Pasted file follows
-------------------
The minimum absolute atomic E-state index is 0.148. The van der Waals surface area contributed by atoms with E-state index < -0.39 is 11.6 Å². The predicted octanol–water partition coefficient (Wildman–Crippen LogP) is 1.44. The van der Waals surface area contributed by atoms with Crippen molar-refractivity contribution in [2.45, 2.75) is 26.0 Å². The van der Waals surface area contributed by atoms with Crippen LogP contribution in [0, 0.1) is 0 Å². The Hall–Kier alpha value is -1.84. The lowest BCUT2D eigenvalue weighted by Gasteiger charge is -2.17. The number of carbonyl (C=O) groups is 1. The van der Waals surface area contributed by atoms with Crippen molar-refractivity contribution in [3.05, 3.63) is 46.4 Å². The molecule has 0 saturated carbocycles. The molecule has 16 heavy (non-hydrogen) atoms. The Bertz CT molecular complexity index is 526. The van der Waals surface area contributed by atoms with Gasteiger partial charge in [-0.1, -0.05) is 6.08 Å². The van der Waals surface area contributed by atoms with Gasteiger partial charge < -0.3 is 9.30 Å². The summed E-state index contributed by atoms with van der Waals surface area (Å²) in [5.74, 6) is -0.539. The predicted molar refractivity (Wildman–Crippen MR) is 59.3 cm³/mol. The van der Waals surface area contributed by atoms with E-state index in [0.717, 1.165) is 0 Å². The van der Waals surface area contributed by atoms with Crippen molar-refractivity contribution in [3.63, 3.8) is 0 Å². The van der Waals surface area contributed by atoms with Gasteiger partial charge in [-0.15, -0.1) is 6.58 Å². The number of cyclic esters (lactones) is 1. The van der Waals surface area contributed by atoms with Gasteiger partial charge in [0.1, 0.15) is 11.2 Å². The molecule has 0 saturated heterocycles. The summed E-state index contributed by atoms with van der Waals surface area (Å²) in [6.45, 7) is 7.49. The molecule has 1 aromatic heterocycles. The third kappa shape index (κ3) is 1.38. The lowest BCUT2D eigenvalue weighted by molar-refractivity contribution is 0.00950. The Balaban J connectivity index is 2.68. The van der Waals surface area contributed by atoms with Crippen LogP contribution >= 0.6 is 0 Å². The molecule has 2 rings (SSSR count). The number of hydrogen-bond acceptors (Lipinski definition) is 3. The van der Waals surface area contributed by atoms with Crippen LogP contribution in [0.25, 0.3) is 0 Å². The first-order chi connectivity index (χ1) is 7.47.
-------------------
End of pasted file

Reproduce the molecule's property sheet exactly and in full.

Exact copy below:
The minimum absolute atomic E-state index is 0.148. The van der Waals surface area contributed by atoms with E-state index < -0.39 is 11.6 Å². The predicted octanol–water partition coefficient (Wildman–Crippen LogP) is 1.44. The van der Waals surface area contributed by atoms with Crippen molar-refractivity contribution in [2.45, 2.75) is 26.0 Å². The van der Waals surface area contributed by atoms with Crippen LogP contribution in [0, 0.1) is 0 Å². The Hall–Kier alpha value is -1.84. The lowest BCUT2D eigenvalue weighted by Gasteiger charge is -2.17. The number of carbonyl (C=O) groups is 1. The van der Waals surface area contributed by atoms with Crippen molar-refractivity contribution in [3.05, 3.63) is 46.4 Å². The molecule has 0 saturated carbocycles. The molecule has 16 heavy (non-hydrogen) atoms. The Bertz CT molecular complexity index is 526. The van der Waals surface area contributed by atoms with Gasteiger partial charge in [-0.1, -0.05) is 6.08 Å². The van der Waals surface area contributed by atoms with Gasteiger partial charge < -0.3 is 9.30 Å². The summed E-state index contributed by atoms with van der Waals surface area (Å²) in [5.74, 6) is -0.539. The predicted molar refractivity (Wildman–Crippen MR) is 59.3 cm³/mol. The van der Waals surface area contributed by atoms with E-state index in [0.717, 1.165) is 0 Å². The van der Waals surface area contributed by atoms with Crippen molar-refractivity contribution in [3.63, 3.8) is 0 Å². The van der Waals surface area contributed by atoms with Gasteiger partial charge in [-0.15, -0.1) is 6.58 Å². The number of cyclic esters (lactones) is 1. The van der Waals surface area contributed by atoms with Gasteiger partial charge in [0.1, 0.15) is 11.2 Å². The molecule has 0 saturated heterocycles. The summed E-state index contributed by atoms with van der Waals surface area (Å²) in [6.45, 7) is 7.49. The molecule has 1 aromatic heterocycles. The third kappa shape index (κ3) is 1.38. The lowest BCUT2D eigenvalue weighted by molar-refractivity contribution is 0.00950. The Balaban J connectivity index is 2.68. The van der Waals surface area contributed by atoms with Crippen LogP contribution >= 0.6 is 0 Å². The molecule has 2 rings (SSSR count). The number of hydrogen-bond acceptors (Lipinski definition) is 3. The van der Waals surface area contributed by atoms with Crippen LogP contribution in [0.25, 0.3) is 0 Å². The first-order chi connectivity index (χ1) is 7.47.